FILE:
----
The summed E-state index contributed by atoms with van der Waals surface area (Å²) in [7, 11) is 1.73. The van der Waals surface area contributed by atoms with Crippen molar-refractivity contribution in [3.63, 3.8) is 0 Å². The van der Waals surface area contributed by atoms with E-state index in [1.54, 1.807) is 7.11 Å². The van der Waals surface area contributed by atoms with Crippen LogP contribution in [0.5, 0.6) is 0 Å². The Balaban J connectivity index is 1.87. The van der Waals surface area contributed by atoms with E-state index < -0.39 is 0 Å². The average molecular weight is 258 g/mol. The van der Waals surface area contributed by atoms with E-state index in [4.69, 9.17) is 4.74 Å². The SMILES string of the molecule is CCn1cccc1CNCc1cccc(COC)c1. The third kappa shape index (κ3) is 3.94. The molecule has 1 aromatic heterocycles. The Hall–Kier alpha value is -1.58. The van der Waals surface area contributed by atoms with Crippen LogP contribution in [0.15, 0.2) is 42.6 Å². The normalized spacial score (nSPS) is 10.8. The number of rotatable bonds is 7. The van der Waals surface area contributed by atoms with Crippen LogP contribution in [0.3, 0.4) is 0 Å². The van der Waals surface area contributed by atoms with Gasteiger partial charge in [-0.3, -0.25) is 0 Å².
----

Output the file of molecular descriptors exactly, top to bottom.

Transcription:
The summed E-state index contributed by atoms with van der Waals surface area (Å²) in [7, 11) is 1.73. The van der Waals surface area contributed by atoms with Crippen molar-refractivity contribution in [3.63, 3.8) is 0 Å². The van der Waals surface area contributed by atoms with E-state index in [1.54, 1.807) is 7.11 Å². The van der Waals surface area contributed by atoms with Crippen LogP contribution in [0.5, 0.6) is 0 Å². The Balaban J connectivity index is 1.87. The van der Waals surface area contributed by atoms with E-state index < -0.39 is 0 Å². The average molecular weight is 258 g/mol. The van der Waals surface area contributed by atoms with E-state index in [4.69, 9.17) is 4.74 Å². The SMILES string of the molecule is CCn1cccc1CNCc1cccc(COC)c1. The third kappa shape index (κ3) is 3.94. The molecule has 1 aromatic heterocycles. The Hall–Kier alpha value is -1.58. The van der Waals surface area contributed by atoms with Crippen LogP contribution in [0.15, 0.2) is 42.6 Å². The normalized spacial score (nSPS) is 10.8. The number of rotatable bonds is 7. The van der Waals surface area contributed by atoms with Crippen LogP contribution in [0.3, 0.4) is 0 Å². The van der Waals surface area contributed by atoms with Gasteiger partial charge in [-0.3, -0.25) is 0 Å².